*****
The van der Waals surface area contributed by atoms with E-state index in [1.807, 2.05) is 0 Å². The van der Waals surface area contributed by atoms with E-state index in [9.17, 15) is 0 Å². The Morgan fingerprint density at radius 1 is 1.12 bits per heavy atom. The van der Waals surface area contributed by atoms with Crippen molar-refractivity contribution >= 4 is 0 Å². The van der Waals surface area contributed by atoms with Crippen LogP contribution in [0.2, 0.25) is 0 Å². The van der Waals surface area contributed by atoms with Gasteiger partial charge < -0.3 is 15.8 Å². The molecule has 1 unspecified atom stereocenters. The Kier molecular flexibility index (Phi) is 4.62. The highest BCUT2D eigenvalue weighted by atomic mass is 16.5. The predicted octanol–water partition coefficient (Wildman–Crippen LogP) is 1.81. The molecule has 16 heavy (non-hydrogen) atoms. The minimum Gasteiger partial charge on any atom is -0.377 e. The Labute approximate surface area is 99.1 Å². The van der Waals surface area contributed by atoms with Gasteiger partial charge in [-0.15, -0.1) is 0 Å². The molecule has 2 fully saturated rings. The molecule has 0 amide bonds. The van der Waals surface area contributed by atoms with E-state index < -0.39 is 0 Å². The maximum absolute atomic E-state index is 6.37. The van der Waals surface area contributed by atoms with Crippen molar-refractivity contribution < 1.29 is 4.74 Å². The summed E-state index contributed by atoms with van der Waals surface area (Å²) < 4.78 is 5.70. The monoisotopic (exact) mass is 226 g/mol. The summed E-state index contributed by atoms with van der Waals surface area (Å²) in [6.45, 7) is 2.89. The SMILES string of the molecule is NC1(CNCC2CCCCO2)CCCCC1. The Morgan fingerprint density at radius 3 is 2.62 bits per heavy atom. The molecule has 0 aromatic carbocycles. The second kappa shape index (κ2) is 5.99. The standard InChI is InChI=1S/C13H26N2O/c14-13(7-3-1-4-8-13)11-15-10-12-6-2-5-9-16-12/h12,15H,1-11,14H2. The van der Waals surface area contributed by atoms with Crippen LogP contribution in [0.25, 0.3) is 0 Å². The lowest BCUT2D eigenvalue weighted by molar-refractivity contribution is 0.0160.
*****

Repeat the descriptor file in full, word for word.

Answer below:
The van der Waals surface area contributed by atoms with E-state index in [1.807, 2.05) is 0 Å². The van der Waals surface area contributed by atoms with E-state index in [9.17, 15) is 0 Å². The Morgan fingerprint density at radius 1 is 1.12 bits per heavy atom. The van der Waals surface area contributed by atoms with Crippen molar-refractivity contribution >= 4 is 0 Å². The van der Waals surface area contributed by atoms with Crippen LogP contribution in [0.2, 0.25) is 0 Å². The van der Waals surface area contributed by atoms with Gasteiger partial charge < -0.3 is 15.8 Å². The molecule has 1 unspecified atom stereocenters. The Kier molecular flexibility index (Phi) is 4.62. The highest BCUT2D eigenvalue weighted by atomic mass is 16.5. The predicted octanol–water partition coefficient (Wildman–Crippen LogP) is 1.81. The molecule has 16 heavy (non-hydrogen) atoms. The minimum Gasteiger partial charge on any atom is -0.377 e. The Labute approximate surface area is 99.1 Å². The van der Waals surface area contributed by atoms with Gasteiger partial charge in [-0.15, -0.1) is 0 Å². The molecule has 2 fully saturated rings. The molecule has 0 amide bonds. The van der Waals surface area contributed by atoms with E-state index < -0.39 is 0 Å². The maximum absolute atomic E-state index is 6.37. The van der Waals surface area contributed by atoms with Crippen molar-refractivity contribution < 1.29 is 4.74 Å². The summed E-state index contributed by atoms with van der Waals surface area (Å²) < 4.78 is 5.70. The monoisotopic (exact) mass is 226 g/mol. The summed E-state index contributed by atoms with van der Waals surface area (Å²) in [6.45, 7) is 2.89. The SMILES string of the molecule is NC1(CNCC2CCCCO2)CCCCC1. The Morgan fingerprint density at radius 3 is 2.62 bits per heavy atom. The molecule has 0 aromatic carbocycles. The second kappa shape index (κ2) is 5.99. The standard InChI is InChI=1S/C13H26N2O/c14-13(7-3-1-4-8-13)11-15-10-12-6-2-5-9-16-12/h12,15H,1-11,14H2. The van der Waals surface area contributed by atoms with Crippen LogP contribution in [0.25, 0.3) is 0 Å². The lowest BCUT2D eigenvalue weighted by molar-refractivity contribution is 0.0160.